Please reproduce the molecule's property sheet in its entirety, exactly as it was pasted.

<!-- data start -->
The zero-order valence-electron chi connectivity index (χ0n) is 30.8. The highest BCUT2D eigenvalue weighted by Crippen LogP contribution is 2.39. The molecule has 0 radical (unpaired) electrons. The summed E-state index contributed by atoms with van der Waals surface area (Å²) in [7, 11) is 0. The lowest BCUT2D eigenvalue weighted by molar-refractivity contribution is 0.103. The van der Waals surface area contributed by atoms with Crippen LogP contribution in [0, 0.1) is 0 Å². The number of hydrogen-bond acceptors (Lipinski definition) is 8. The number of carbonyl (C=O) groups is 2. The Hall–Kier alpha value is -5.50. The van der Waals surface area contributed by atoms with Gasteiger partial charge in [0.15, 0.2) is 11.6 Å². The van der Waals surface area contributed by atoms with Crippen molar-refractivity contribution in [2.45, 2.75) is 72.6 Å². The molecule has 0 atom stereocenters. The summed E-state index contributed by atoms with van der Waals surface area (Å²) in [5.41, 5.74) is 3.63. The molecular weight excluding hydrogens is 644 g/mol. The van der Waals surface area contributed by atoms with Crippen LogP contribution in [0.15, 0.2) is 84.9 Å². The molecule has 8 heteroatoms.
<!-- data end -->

The zero-order valence-electron chi connectivity index (χ0n) is 30.8. The highest BCUT2D eigenvalue weighted by Crippen LogP contribution is 2.39. The molecule has 0 radical (unpaired) electrons. The summed E-state index contributed by atoms with van der Waals surface area (Å²) in [7, 11) is 0. The lowest BCUT2D eigenvalue weighted by molar-refractivity contribution is 0.103. The van der Waals surface area contributed by atoms with Crippen LogP contribution in [0, 0.1) is 0 Å². The number of hydrogen-bond acceptors (Lipinski definition) is 8. The number of carbonyl (C=O) groups is 2. The Hall–Kier alpha value is -5.50. The van der Waals surface area contributed by atoms with Gasteiger partial charge in [0.15, 0.2) is 11.6 Å². The van der Waals surface area contributed by atoms with Crippen molar-refractivity contribution in [2.45, 2.75) is 72.6 Å². The molecule has 0 atom stereocenters. The summed E-state index contributed by atoms with van der Waals surface area (Å²) in [5.41, 5.74) is 3.63. The molecular weight excluding hydrogens is 644 g/mol. The van der Waals surface area contributed by atoms with Crippen LogP contribution in [0.15, 0.2) is 84.9 Å². The molecule has 8 heteroatoms.